Year after year, challenges have distracted the country from its agricultural expansion goals.
The government’s approach to redistributing farmland has been mostly ineffective. Failure can be attributed to limited implementation, poor institutional capacity and corruption.
Based on official statistics, we conclude that the country has made more progress towards land reform than is generally suggested.
Policies, if implemented, would drive the agricultural sector’s growth in ways that would benefit all.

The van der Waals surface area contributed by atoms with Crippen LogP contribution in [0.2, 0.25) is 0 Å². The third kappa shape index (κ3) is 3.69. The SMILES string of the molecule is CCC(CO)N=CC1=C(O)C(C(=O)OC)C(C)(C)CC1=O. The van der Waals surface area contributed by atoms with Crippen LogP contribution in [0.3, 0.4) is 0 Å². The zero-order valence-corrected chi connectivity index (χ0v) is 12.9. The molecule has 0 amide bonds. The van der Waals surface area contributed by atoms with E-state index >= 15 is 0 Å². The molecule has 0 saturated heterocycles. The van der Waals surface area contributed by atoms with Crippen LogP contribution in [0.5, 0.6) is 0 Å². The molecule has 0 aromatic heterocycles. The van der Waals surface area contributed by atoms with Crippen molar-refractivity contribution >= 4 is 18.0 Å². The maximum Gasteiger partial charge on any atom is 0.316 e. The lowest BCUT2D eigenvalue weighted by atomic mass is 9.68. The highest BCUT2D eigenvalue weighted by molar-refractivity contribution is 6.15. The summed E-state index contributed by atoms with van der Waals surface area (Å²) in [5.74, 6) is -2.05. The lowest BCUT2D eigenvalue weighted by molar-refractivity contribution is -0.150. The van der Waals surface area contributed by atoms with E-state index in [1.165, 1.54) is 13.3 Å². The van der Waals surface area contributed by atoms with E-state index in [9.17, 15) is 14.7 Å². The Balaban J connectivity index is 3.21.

Subsidies for black farmers in South Africa would build a new ‘crop’ of commercially oriented farmers.
An agency could accelerate land reform by removing the process from political and bureaucratic control.
The new initiative reproduces the core weaknesses of post-apartheid state land and agricultural policy. These have done little to improve the livelihoods of the poor.
In a Latin American country hard hit by COVID-19, an agricultural collective is stepping in to help where government won’t, mounting an astonishing national pandemic response.
The resilient Mau Mau freedom fighters failed to maintain revolutionary action after independence.
Land reform programme has done very little to improve access to land for black South Africans.